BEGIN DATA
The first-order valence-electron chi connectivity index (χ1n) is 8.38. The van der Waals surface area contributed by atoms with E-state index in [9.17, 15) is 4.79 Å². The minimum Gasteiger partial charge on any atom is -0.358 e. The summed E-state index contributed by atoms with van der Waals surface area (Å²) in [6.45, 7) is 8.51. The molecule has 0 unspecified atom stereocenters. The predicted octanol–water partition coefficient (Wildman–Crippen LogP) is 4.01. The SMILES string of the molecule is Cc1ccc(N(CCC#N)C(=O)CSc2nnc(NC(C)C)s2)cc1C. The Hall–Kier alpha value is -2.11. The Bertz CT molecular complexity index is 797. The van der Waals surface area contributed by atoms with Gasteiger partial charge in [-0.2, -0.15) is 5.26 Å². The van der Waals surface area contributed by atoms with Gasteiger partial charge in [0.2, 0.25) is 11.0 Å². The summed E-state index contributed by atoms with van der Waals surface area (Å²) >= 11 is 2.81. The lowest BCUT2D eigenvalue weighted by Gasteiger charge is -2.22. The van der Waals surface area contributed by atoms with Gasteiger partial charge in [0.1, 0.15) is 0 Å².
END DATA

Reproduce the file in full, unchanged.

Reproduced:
The first-order valence-electron chi connectivity index (χ1n) is 8.38. The van der Waals surface area contributed by atoms with E-state index in [9.17, 15) is 4.79 Å². The minimum Gasteiger partial charge on any atom is -0.358 e. The summed E-state index contributed by atoms with van der Waals surface area (Å²) in [6.45, 7) is 8.51. The molecule has 0 unspecified atom stereocenters. The predicted octanol–water partition coefficient (Wildman–Crippen LogP) is 4.01. The SMILES string of the molecule is Cc1ccc(N(CCC#N)C(=O)CSc2nnc(NC(C)C)s2)cc1C. The Hall–Kier alpha value is -2.11. The Bertz CT molecular complexity index is 797. The van der Waals surface area contributed by atoms with Gasteiger partial charge in [-0.2, -0.15) is 5.26 Å². The van der Waals surface area contributed by atoms with Gasteiger partial charge in [0.2, 0.25) is 11.0 Å². The summed E-state index contributed by atoms with van der Waals surface area (Å²) >= 11 is 2.81. The lowest BCUT2D eigenvalue weighted by Gasteiger charge is -2.22. The van der Waals surface area contributed by atoms with Gasteiger partial charge in [0.1, 0.15) is 0 Å².